Yoga For Your Mental Health

Do exercise, they say. It’ll be good for you, they say.

We are entire beings. We are mental, physical, and spiritual beings- all three parts that make up to a whole. So if you’re healthy physically, it’s going to give you a better chance of being healthy mentally too. And this is is basically what it comes down to when you hear talk about physical exercise as being as effective as medication to treating mental health conditions. There are plenty of statistics and articles out there if you’re interested in learning more, but when you’re in the thick of it, and are really suffering with mental health problems, what does doing exercise actually feel like? And what often gets forgotten?

Disclaimer alert, I am an exercise fan. While I was at University, running was my meditation. A way of letting off steam. As you’ll know if you’re a runner, there is nothing better to clear the mind of chatter and the body of tension than a good old run to some d’n’b.

But when I developed severe depression and crippling anxiety, I was faced with a bit of a problem… I basically couldn’t exercise without setting off a panic attack.

For me, my anxiety was (and still pretty much is) closely linked with my heart rate, adrenalin levels, and my breathing. When any of those got even a little out of control… BAM! Anxiety attack. And then, like an over-sensitive smoke detector, once activated, my anxiety never quite calmed down before the next shock rolled in. A car alarm goes off outside and BAM! A knock on the front door and BAM! Someone shuts the fridge downstairs a little too hard and BAM! I sneeze unexpectedly and BAM! It was a little lot ridiculous. For weeks, about 50% of the time anxiety had me trapped indoors,  unable to face the overstimulating world of outside. And the other 50% was taken up by an exhaustive and all encompassing depression. As you can see, anxiety and depression, as the two opposite end of extremes, are quite the team.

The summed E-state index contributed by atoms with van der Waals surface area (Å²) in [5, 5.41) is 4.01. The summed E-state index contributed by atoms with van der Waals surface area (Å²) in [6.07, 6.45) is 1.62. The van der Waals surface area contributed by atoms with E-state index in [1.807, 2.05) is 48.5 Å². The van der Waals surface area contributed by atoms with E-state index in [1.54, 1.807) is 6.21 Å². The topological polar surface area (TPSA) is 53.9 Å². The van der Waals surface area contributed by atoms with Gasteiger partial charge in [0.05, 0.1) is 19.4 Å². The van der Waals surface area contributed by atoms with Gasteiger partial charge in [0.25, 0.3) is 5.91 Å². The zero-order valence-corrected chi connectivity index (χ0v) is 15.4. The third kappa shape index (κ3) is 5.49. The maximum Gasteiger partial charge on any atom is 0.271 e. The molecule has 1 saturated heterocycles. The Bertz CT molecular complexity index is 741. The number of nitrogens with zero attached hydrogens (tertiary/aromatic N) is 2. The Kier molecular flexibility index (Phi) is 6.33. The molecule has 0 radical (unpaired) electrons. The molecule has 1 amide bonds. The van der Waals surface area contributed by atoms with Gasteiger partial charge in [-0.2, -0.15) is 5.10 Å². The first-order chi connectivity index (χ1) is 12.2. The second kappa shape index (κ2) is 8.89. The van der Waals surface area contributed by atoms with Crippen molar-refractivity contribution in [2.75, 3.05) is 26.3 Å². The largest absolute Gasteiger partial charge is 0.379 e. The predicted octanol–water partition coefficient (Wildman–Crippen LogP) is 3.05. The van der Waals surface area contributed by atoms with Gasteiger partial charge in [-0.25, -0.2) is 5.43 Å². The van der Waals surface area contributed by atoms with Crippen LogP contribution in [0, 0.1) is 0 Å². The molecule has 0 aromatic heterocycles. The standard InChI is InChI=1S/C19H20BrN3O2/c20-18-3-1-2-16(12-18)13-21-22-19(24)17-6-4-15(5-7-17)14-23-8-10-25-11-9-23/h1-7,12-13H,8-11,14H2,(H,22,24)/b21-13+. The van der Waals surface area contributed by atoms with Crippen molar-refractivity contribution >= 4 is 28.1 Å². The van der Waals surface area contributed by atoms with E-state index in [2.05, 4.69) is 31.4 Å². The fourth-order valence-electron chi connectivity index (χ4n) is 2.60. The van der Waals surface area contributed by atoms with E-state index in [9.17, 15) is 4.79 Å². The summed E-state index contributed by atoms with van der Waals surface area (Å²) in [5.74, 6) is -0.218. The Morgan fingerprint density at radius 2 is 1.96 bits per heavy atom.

But still, do some exercise, they say. It’ll be really good for you, they say.

Let me tell you, whatever they say, doing exercise when you are struggling with anxiety is not a productive way to spend your time.

I did actually attempt to run, quite a few times. But you can just imagine… heart pounding, heavy breathing, rapid motion, and the outside world? It didn’t end well.

After that, I stopped leaving the house altogether, and basically didn’t leave bed for a few months, either because I was too exhausted, unmotivated, or too wound up and terrified by every tiny thing. It got to the point where I couldn’t watch films, because anything too exciting or surprising would set me off, and let me tell you, there isn’t much of a market for the unexciting but feel-good films out there. Even wildlife documentaries got a bit much at times. Those giraffes can be savage.

After a few months, I began to slowly venture out. Normally at night so it was nice and quiet, and with Rich by my side. By this time the medication had begun to take the edge off, and I had been to a few therapy sessions (which I definitely spent the first few sessions just crying uncontrollably at). But with the therapy, the medication, and a gentle self-meditation practise, I was finally able to leave the house. And the first thing I did was to go with my housemate and signed up for the local gym.

At first, I have to say it didn’t go too great. I kept having to stop on the treadmill or bike after a couple of minutes minutes because the rhythmic pounding or my heart beat got too much. And then there were all the television screens everywhere, screaming excitement, and advertisements for Exciting! new protein shakes, and the constant yet somehow still unexpected sound of heavy weights being dropped. Even worse, I might run into someone who knew me, which resulted in me running in the opposite direction because I basically just couldn’t hack the excitement/nerves that got set off by social interaction.

But the gym also offered group exercise classes, and although the sound of Body Pump or Abz Attack sent me into a cold sweat just saying their names aloud, there was also a Gentle Pilates and Yoga class advertised.

I went along, not really knowing what to expect but hoping at least that I wasn’t going to get yelled at by a spandex wearing muscle man, grinning manically, and bouncing the equivalent of a humpback whale in weights above his head to some pounding club bangers.